The country has not neglected efforts to strengthen economic links with its neighbours to the south. Together with Chile, Colombia and Peru, Mexico founded the Pacific Alliance in 2011, which saw the creation of a free trade zone with a population of some 217m. Within the zone, tariffs have been eliminated on 92% of products, with the phasing out of the remainder expected in the next few years. In 2011 the country also signed a multilateral FTA with the Central American nations of Costa Rica, El Salvador, Guatemala, Honduras and Nicaragua. More recently, upon his reappointment to government in January 2017 as foreign minister, Luis Videgaray has been tasked by President Enrique Peña Nieto with fostering even closer economic links with Mexico’s Latin American neighbours.


The country may find common cause with another target of President Trump’s campaign rhetoric: China. In recent decades the countries have often been competitors as low-cost production locations, particularly after China joined the WTO in 2001. By 2006 China had surpassed Mexico as the second-largest exporter to the US after Canada, and should Mexico’s preferential access to the US market under NAFTA be eroded, China could become even more competitive with Mexico’s auto sector, for example.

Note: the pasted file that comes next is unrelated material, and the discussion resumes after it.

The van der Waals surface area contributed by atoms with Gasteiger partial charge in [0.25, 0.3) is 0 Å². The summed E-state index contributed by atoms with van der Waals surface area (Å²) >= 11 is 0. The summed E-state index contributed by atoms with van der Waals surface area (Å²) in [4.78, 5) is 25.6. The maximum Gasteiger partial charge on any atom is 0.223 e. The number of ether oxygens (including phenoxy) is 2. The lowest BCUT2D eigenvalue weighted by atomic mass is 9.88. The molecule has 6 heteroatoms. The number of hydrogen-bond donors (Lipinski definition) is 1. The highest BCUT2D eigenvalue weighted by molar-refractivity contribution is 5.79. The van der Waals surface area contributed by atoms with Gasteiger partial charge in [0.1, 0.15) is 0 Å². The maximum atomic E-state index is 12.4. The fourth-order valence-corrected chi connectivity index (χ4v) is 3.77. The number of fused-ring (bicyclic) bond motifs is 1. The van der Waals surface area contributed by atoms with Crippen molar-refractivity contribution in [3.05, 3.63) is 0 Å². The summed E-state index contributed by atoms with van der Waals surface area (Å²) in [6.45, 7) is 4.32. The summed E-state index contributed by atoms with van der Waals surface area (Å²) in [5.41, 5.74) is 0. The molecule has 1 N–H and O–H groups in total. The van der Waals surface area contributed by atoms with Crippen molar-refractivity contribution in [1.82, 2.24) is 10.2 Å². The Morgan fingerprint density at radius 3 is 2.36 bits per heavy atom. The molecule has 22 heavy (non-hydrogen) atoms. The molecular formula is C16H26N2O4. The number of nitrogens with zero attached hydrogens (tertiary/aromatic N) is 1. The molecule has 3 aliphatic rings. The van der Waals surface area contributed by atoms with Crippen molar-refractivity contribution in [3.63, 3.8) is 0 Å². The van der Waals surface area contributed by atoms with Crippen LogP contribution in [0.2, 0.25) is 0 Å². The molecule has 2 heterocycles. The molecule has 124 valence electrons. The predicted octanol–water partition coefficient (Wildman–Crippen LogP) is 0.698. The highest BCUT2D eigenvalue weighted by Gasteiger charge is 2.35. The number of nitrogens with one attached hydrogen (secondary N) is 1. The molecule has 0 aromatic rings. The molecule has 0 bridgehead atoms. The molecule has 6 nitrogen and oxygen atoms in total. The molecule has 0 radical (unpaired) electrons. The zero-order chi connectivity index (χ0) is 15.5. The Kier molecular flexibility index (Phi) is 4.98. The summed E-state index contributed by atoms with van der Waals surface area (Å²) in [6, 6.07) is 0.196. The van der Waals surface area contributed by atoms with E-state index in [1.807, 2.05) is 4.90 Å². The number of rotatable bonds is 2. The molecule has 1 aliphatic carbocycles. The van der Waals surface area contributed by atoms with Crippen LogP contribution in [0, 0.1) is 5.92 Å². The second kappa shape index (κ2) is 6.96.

Bilateral direct investment has been negligible until recently, and the large increase in bilateral trade has been heavily skewed in China’s favour. Nonetheless, there is scope for increased bilateral economic cooperation, particularly as Mexico seeks investment to develop its infrastructure and exploit its harder-to-reach oil reserves. Ties have been strained on the infrastructure front since the 2014 cancellation of the $3.75bn, high-speed train project linking Mexico City and Querétaro, which was to be developed by a consortium led by the China Railway Construction Corporation. However, in December 2016 Gerardo Ruiz Esparza, minister of communications and transport, announced the project would restart on January 1, 2017, with operations scheduled to start in May 2019.